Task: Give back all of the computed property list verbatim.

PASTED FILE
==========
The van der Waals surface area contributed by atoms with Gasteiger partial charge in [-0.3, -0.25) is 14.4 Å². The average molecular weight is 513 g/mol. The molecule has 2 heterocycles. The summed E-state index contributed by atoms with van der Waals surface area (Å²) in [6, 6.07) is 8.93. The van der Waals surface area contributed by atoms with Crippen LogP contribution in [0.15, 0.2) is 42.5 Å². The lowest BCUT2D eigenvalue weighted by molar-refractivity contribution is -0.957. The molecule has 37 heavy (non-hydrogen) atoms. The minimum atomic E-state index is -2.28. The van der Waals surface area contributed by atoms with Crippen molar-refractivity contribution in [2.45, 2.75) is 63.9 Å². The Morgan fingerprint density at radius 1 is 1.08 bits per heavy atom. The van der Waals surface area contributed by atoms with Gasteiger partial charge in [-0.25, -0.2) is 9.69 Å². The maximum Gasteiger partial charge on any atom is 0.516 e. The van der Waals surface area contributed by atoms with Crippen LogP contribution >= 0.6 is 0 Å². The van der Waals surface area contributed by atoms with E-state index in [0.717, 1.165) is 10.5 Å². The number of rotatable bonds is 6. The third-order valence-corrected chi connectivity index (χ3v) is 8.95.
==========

The van der Waals surface area contributed by atoms with Gasteiger partial charge in [-0.3, -0.25) is 14.4 Å². The average molecular weight is 513 g/mol. The molecule has 2 heterocycles. The summed E-state index contributed by atoms with van der Waals surface area (Å²) in [6, 6.07) is 8.93. The van der Waals surface area contributed by atoms with Crippen LogP contribution in [0.15, 0.2) is 42.5 Å². The lowest BCUT2D eigenvalue weighted by molar-refractivity contribution is -0.957. The molecule has 37 heavy (non-hydrogen) atoms. The minimum atomic E-state index is -2.28. The van der Waals surface area contributed by atoms with Crippen molar-refractivity contribution in [2.45, 2.75) is 63.9 Å². The Morgan fingerprint density at radius 1 is 1.08 bits per heavy atom. The van der Waals surface area contributed by atoms with Gasteiger partial charge in [-0.25, -0.2) is 9.69 Å². The maximum Gasteiger partial charge on any atom is 0.516 e. The van der Waals surface area contributed by atoms with Crippen LogP contribution >= 0.6 is 0 Å². The van der Waals surface area contributed by atoms with E-state index in [0.717, 1.165) is 10.5 Å². The number of rotatable bonds is 6. The third-order valence-corrected chi connectivity index (χ3v) is 8.95.